conversation that you already have on your computer? Apparently you have
lots of email.

Then I also wanted to ask you something. Would it be okay to ask you
some Physics question?

And I just wanted to say again that this email exchange is highly made
up and feels artificial.

I have formatted it as plain text because that is how I work with emails. I do not see the need for HTML formatting when you can just use Markdown that people can parse in their head.

There are a couple different aspects in that email that I would like to answer. A common practice is to just quote everything and then write above or below the quote. I dislike that because there is no real benefit of quoting _everything_. If one writes above the quote, the chronology will be backward, which is also not good. Instead, I prefer to use inline quotes of the relevant sections. So my answer would look like this:

> First, why do I write myself an email? It seems very artificial. Second,
> why did you not just use some email conversation that you already have
> on your computer?

The emails that I actually answer to are personal communications, so I
don't want to make those public. And that's besides the point anyway.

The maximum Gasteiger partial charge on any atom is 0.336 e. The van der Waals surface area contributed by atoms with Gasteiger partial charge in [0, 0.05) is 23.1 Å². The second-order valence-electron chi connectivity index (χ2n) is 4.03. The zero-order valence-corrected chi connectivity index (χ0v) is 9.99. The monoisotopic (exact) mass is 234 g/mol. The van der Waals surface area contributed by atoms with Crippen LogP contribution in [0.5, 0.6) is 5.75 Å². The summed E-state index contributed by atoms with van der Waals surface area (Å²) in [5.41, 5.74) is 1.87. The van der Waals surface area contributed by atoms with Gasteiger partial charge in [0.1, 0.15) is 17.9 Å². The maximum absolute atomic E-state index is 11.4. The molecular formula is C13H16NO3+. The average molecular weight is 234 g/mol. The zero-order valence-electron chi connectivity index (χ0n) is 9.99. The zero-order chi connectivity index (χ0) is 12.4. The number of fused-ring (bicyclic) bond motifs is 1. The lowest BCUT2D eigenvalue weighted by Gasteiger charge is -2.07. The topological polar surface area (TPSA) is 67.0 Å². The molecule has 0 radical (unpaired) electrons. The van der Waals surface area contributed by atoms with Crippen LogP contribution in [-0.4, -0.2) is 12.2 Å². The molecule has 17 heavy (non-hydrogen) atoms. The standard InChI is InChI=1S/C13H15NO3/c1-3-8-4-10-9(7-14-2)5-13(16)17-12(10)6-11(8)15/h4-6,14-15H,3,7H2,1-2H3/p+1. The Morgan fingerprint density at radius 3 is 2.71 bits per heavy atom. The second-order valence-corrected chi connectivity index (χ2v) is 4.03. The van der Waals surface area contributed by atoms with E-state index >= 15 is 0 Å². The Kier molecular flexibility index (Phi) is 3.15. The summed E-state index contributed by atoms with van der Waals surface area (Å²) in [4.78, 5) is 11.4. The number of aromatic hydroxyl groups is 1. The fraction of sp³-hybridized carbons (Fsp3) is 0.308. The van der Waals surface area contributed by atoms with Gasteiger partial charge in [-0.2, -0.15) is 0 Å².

Perhaps this would be funnier for the reader?

> Would it be okay to ask you some Physics question?

Sure, don't ask to ask.

I have only quoted the parts that are relevant context for my answer. I think that the person roughly remembers what they wrote, so I just want to give some quick context. Then I have answered both parts of the email in two different blocks.

When composing a reply, I first start off by quoting everything. When I go through the email and delete the parts that need no answer. Behind every question I will then start a new paragraph and write my reply as shown above. Once I am at the end of the email, I can be sure that I have addressed all the aspects of the email and answered all the questions.

In case there are more things that I want to add, I usually put in a ---- to show that now a new context starts that is independent of the last quote from the previous email.

Selective quoting also prevents emails from getting longer and longer with each reply. My emails usually just contain the relevant sections, nothing more.